Social Media Users Don’t Want News in Their News Feeds (Report)

Social media has changed how people communicate and consume media. For better or for worse, digital media enables people far and wide to discuss whatever they want, whenever they want. But which topics surface most often, and what are people most interested in discussing on social? A study from Spot.IM, a platform for building custom social networks, answers these questions and examines media consumption habits related to news and politics.

According to the Spot.IM report, younger social media users are most likely to post comments. 66 percent of users aged 18 and 19 prefer to comment on news articles through social, while 60 percent of users aged 60-plus prefer publisher websites. The changeover point for preference occurs between ages 43 and 45.

Overall 33 percent of survey respondents wanted fewer news articles in their social news feeds, and 52 percent didn’t care one way or the other. Among users over the age of 30, the desire to read news articles online decreased to 11 percent to 13 percent. Despite a seemingly endless amount of news posts in social feeds, this data echoes earlier findings that social users are more interested in each other than they are in news.

Still, politics is one of the top discussion topics users choose to respond to with comments. 48 percent comment on humor posts, 36 percent comment on political posts, 36 percent comment on food posts and 30 percent engaged with posts about world news.

So while it may seem contradictory, users are both less interested in news posts than one might expect and more interested in politics. This may be the result of the discussion around the current election cycle. Indeed, 21 percent of respondent said they engaged on social media during a presidential debate.

Much like social media is changing the nature of politics, politics could be changing user behavior during political campaigns. It’s likely that increased coverage leads to increased discussion, or perhaps the cycle of outrage is the the culprit, particularly when we look at the polarization seen in the chart below. There are many factors at play when it comes to online political discussion, and there are no quick answers when seeking to engage political audiences.

Overall, this report may indicate a decline in interest in social media newsgathering, or it may be the case that the interests of general users of social media are cyclical. Evergreen topics like humor, food and cute animals are usually safe topics for engagement, but pricklier topics like politics may just cycle in and out of feeds as they become important.

More Competition Means Fewer Shares All Around (Report)

Sharing is one of the most meaningful actions a user can take on a social media site. In an analysis of the 1 million most shared articles from the first six months of this year, BuzzSumo and Fractl examined activity on the top social networks and offered insights into the most popular publishers on the web.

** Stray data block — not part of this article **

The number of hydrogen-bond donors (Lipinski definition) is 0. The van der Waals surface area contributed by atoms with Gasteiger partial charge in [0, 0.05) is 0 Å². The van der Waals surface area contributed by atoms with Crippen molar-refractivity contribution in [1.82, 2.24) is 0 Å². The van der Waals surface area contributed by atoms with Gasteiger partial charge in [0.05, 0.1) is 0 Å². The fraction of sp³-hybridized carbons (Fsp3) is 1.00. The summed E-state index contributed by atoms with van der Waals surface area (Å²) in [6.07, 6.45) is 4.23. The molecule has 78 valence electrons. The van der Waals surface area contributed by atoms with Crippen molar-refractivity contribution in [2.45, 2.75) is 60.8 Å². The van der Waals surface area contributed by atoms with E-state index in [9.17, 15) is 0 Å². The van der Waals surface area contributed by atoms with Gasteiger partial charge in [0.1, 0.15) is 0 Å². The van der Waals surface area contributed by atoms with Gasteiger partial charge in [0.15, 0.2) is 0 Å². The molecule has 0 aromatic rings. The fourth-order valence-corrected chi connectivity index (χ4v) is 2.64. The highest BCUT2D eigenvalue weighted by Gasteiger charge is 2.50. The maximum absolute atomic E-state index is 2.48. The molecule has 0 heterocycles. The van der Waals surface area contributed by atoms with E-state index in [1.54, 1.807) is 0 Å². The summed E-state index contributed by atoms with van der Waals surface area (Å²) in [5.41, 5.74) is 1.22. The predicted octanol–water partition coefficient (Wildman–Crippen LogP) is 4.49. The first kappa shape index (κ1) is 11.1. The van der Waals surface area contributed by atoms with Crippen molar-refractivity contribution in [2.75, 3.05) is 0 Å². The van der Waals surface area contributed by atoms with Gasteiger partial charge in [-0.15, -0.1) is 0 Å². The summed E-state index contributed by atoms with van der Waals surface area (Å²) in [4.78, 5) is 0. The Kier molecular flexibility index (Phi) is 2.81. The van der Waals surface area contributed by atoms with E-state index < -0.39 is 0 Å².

As has been the case for many years now, Facebook is the leader of the social network pack, capturing more than 90 percent of the 3 billion shares analyzed by BuzzSumo and Fractl. Twitter captured approximately 6 percent despite its relative size to Facebook, and the remainder of analyzed shares occurred on Linkedin, Pinterest and Google+, respectively.

While user growth and sharing always seems to increase, some social sites have experienced significant losses since 2014. Shares on Twitter have decreased nearly 30 percent, while shares on Pinterest have decreased 70 percent. Share on Google+ took a nose dive from just under 5 percent of total shares to less than 1 percent.

Overall, the top rankings for publishers were primarily news sources, from traditional sources like The New York Times and The Washington Post, to newer publishers with highly shareable content like The Huffington Post and BuzzFeed. Total share numbers per publisher are down compared to two years ago, but this is because more publishers are competing for the attention of social users with highly shareable content.

For more detailed analysis, check out the full report.

What Motivates People to Share on Facebook? (Infographics)

More than one-half of all adults in the U.S. use social media, and 84 percent of internet users worldwide between the ages of 16 and 64 use Facebook specifically. While there are some generational differences between what people share, most Facebook users seem to favor sharing funny or inspiring content. But what is the real motivation behind what people share on Facebook?

Content marketing agency Fractl surveyed more than 2,000 Facebook users to uncover the motivation behind their sharing habits. 48 percent of respondents to the Fractl survey said they shared content to entertain their friends, while 17 percent shared to express themselves on issues they cared about. Only 11 percent of people said they preferred to share something because it was useful.

Women are more likely to share content to elicit an emotional response, where men are more motivated to share content to persuade their friends. Both men and women like to share content to inform their Facebook friends about issues they feel are important.

The percentage of people who share more than once a day is pretty small. However, those who do share four times per day or more are 43 percent more likely to court controversy and 90 percent less likely to avoid political content. Overall, 52 percent of the respondents said they avoid sharing “hot-button” content.

Check out the full report for more data on how carefully people curate the content they share and how image plays into what people share.

Image on homepage courtesy of Alexey Boldin/Shutterstock.